Welcoming Cities & Counties
Our member municipality program offers learning exchanges on national and international levels. Through your membership, you'll have access to government leaders across the nation who are creating immigrant-friendly, welcoming communities. We invite you share ideas and goals and help us make our country a more prosperous and welcoming place.
What is a Welcoming City or County?
A Welcoming City or County is one that joins Welcoming America and that:
- Plans: All relevant sectors, such as government, business, non-profit, and others, work together to create a welcoming community climate that supports long-term integration.
- Commits: Municipalities commit to institutionalize strategies ensuring the ongoing inclusion and long-term economic and social integration of newcomers.
- Builds Community: Newcomers and long-time residents find common ground and shared leadership.
- Communicates: Messages of unity and shared values permeate the community through the media, through the voices of leaders, and among residents.
- Sustains: Policies and practices are considered to ensure interactions between new and long-time residents remain positive ones and the community’s economic vitality remains strong.
Who Supports Welcoming Communities?
Our growing network benefits from broad community support from a range of mainstream partners. Represented among the organizations that are collaborating with Welcoming Cities and Counties at the local level are faith, civic and corporate partners, as well as broad bi-partisan support. These include:
- Numerous corporate partners and economic development agencies, as well as local financial institutions, Main Street entrepreneurs, and larger employers.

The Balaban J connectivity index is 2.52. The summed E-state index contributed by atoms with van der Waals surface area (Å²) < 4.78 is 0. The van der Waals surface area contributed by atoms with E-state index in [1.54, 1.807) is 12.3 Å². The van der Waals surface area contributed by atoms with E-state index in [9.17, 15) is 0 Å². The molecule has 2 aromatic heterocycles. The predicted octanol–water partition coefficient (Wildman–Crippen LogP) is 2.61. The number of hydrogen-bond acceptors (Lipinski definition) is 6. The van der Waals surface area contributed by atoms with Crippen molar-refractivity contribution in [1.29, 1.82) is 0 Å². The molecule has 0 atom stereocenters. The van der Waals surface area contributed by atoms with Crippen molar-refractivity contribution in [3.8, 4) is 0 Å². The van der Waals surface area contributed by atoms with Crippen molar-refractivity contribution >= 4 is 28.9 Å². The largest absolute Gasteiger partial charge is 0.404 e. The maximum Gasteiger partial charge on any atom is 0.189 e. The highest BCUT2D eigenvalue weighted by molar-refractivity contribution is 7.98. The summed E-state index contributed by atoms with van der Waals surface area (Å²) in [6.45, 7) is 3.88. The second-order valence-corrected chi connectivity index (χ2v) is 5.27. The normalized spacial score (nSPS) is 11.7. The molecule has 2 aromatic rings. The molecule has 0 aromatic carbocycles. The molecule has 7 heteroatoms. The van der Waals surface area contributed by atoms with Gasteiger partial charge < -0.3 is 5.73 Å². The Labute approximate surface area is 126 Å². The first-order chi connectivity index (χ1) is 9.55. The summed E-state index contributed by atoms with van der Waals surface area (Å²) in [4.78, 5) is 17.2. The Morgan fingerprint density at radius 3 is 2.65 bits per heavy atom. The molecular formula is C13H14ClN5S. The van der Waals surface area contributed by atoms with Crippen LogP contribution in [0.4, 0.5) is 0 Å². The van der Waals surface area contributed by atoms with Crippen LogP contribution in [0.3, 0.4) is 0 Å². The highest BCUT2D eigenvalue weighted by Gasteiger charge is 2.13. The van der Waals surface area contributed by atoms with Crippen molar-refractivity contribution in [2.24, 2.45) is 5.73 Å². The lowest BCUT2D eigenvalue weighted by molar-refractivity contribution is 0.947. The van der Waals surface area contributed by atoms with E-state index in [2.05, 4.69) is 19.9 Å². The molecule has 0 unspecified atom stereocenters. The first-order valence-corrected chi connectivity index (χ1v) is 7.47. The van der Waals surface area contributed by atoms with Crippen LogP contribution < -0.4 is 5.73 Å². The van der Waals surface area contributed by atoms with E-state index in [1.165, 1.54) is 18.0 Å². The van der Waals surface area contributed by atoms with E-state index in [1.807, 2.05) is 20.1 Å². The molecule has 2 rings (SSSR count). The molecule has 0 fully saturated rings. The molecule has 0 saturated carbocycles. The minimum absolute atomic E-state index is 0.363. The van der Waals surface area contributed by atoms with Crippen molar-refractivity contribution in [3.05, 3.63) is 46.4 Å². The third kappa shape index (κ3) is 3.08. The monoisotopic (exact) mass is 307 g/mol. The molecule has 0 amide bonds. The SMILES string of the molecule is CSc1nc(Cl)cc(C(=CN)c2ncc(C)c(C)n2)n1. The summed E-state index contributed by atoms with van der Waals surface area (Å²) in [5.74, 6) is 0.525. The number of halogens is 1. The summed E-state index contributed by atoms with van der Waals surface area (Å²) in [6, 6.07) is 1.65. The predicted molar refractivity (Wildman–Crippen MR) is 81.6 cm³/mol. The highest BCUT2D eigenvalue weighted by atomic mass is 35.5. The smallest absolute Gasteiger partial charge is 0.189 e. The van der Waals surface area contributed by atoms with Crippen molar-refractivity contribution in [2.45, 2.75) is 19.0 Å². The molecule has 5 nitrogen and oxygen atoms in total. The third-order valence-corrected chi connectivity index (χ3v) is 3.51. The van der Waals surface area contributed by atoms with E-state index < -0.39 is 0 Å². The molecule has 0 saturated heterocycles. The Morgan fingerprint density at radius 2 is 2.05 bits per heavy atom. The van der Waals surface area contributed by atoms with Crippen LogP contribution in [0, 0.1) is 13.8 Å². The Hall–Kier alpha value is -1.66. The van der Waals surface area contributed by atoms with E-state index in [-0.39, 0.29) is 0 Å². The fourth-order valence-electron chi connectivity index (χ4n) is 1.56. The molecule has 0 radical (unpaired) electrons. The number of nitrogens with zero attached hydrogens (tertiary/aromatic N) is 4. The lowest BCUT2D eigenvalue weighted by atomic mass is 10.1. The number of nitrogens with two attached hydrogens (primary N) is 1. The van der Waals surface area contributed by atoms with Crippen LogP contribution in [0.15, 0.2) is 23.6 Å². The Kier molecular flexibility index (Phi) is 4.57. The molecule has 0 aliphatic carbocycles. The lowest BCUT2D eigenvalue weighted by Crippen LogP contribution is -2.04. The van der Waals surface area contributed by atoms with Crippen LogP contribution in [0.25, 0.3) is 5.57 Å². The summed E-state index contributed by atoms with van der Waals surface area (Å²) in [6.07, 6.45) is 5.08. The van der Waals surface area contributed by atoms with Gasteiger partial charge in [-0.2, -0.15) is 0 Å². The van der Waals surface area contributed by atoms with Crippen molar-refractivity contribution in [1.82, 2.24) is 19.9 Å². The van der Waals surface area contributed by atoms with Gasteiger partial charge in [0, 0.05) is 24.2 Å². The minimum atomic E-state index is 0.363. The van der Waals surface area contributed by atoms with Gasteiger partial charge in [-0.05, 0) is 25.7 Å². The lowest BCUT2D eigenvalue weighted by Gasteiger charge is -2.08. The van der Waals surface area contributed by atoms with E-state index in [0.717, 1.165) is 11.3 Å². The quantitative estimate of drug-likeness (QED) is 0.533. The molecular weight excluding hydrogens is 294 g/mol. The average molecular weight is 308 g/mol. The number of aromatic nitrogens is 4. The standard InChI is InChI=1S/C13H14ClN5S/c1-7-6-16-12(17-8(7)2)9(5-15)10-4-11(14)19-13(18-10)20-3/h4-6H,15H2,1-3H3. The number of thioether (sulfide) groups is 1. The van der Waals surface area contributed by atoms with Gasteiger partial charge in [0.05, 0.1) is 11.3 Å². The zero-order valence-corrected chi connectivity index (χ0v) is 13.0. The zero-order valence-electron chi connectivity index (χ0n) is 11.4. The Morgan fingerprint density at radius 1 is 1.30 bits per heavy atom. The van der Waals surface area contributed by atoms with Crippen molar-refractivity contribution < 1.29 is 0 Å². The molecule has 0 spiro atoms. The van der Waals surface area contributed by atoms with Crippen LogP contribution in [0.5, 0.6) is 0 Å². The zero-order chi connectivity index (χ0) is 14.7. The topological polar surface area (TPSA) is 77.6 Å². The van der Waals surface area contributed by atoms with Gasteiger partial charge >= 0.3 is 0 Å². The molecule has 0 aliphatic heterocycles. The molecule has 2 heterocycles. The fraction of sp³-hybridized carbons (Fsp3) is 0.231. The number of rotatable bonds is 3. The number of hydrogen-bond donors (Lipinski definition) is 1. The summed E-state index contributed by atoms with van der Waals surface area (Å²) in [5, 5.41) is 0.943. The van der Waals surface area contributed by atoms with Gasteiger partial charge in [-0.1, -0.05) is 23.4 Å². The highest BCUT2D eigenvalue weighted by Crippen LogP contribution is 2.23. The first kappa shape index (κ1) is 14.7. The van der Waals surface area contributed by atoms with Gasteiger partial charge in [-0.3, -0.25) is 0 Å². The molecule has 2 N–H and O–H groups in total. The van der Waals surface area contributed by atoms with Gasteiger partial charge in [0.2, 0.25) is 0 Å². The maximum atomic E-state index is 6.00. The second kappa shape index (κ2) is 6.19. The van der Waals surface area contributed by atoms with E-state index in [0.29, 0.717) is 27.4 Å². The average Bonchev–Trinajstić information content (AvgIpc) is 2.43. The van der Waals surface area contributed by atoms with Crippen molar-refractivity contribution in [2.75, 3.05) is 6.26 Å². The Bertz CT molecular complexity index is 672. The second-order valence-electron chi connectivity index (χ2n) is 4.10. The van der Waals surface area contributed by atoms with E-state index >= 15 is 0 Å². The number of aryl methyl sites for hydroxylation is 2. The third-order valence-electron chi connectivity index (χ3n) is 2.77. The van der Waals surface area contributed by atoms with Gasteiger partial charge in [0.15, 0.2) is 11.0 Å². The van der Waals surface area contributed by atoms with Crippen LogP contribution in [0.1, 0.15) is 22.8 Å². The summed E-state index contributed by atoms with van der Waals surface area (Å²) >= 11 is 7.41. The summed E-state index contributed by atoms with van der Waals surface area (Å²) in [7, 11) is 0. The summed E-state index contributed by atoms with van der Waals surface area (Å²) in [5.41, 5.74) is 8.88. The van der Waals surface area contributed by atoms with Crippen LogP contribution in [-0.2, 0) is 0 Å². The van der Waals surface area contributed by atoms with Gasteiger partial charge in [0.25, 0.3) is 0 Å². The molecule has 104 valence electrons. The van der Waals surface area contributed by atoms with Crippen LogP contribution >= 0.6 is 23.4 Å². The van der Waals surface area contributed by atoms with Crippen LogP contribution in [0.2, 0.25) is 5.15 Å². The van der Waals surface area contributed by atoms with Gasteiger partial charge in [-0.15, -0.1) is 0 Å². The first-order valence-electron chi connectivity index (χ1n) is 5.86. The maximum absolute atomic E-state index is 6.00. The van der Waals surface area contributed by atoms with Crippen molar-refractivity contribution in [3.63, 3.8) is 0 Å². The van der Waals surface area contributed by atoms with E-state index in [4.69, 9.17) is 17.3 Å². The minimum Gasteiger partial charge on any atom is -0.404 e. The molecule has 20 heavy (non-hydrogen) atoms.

- Civic partners, ranging from local YMCAs to universities and educational partners.
- Public sector partners, including not only mayors, county executives, governors, and other local and state elected officials, but police chiefs, school board members, and many others, across the political spectrum.
- Local philanthropic partners, from the United Way to community foundations.
- Partners across multiple faiths.
Together, this broad range of welcoming communities and ambassadors are building prosperous futures and stronger communities. We see this reflected in simple things, like more parents participating in PTAs and more entrepreneurs opening businesses on Main Street.
- Hear from government leaders who are making the most of diversity, by creating “immigrant-friendly” welcoming plans
- Learn how large and small communities respond to demographic change and support long-term immigrant integration in a way that speaks to and benefits all members of the community
- Access new tools and resources to advance welcoming resolutions, initiatives, and strategies
- Receive support and recognition
- Participate in national and transatlantic learning exchanges that highlight promising practices from globally competitive cities
Welcoming Proclamations and Resolutions
Whether a community wishes to issue a proclamation or resolution as a symbolic act or more formally, to become a recognized Welcoming City or County and Member, we ask that you please reach out to Welcoming America before doing so, so that we can best coordinate with you around proactive communications, as well as to avoid potential pitfalls that can come with public declarations. Read more guidance and see examples.
What is the difference between Welcoming Cities and "Sanctuary cities"?
A Welcoming City or County is one that joins the Welcoming America network and works across multiple sectors, such as government, business, and non-profit, to create inclusive policies and practices such as making it easier for entrepreneurs to start a business or having government documents available in multiple languages. Welcoming Cities are guided by the principles of inclusion and creating communities that prosper because everyone feels welcome, including immigrants and refugees.
There is no legal definition for a "Sanctuary city". Nevertheless, a commonality among cities that have adopted sanctuary-type policies is a desire to resist changes in the law that would require local criminal law enforcement agencies to do the federal government’s job of enforcing immigration laws. Many do this by preventing local officials from asking people about their immigration status. Other cities refuse to use local resources to detain immigrants. The main purpose for these types of policies is to comply with constitutional requirements and to protect public safety by maintaining positive relationships between local law enforcement and immigrant communities.
Contact Isha Lee to learn more or to join.